Digital Futures @ the Victoria and Albert Museum - 26 June 2012
In his brief essay «A Note Upon the Mystic Writing-Pad» (1925), Freud develops an analogy between a common child toy and the perceptual apparatus of the human mind, comparing ‘the appearance and disappearance of the writing with the flickering-up and passing away of consciousness’. Part of an enquiry on the self-reflexivity of the medium, this installation pushes the common tendency to anthropomorphise our gadgets to its deepest implications. Stretching the Freudian analogy, I hypothesize a technological unconscious, and render what the device retains behind its receptive surface, but does not show.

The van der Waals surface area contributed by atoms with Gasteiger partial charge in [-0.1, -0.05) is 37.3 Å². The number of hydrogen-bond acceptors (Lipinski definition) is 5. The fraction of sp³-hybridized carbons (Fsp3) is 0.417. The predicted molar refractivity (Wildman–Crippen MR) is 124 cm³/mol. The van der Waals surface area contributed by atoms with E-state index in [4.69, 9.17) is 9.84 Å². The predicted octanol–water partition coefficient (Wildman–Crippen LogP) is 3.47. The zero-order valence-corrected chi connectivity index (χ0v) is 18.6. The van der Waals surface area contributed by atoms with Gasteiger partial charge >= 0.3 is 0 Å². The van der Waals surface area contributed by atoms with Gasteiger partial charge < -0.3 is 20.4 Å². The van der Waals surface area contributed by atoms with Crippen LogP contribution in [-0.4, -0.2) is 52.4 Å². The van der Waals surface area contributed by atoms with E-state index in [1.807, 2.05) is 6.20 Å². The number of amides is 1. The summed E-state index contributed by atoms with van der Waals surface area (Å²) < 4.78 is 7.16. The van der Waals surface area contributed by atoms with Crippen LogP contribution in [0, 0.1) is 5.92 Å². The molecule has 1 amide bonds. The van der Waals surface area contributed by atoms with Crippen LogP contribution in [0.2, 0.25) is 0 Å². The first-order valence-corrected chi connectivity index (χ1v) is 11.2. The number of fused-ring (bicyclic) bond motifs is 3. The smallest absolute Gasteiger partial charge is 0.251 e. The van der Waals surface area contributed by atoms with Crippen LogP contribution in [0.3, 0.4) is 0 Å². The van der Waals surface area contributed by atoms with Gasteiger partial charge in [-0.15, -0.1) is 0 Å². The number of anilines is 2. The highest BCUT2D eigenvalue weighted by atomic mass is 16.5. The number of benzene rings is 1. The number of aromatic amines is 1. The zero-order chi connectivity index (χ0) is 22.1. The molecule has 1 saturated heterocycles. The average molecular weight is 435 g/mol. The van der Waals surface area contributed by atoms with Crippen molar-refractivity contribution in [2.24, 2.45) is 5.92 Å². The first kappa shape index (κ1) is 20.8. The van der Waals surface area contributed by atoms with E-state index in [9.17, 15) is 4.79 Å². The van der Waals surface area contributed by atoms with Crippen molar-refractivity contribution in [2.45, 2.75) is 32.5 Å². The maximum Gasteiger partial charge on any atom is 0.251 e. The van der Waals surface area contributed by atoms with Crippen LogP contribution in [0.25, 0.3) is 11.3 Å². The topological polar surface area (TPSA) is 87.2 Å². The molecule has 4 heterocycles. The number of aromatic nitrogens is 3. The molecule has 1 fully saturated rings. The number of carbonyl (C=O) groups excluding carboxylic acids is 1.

In a Victorian cradle, amidst little cushions and a baby blanket, lays an iPad. When the cradle is rocked, a motion sensor activates a video, and the viewer can watch and listen to the tablet’s dream. The dream is a gaze on the carnal medium par excellence. The uncanny ballet of hands and indicators expresses a desire for contact and exploration, and is ultimately a reflection on Touch. The dream represents a rupture with the alienation of the sensorial, restoring the instinctual power of the human bodily senses.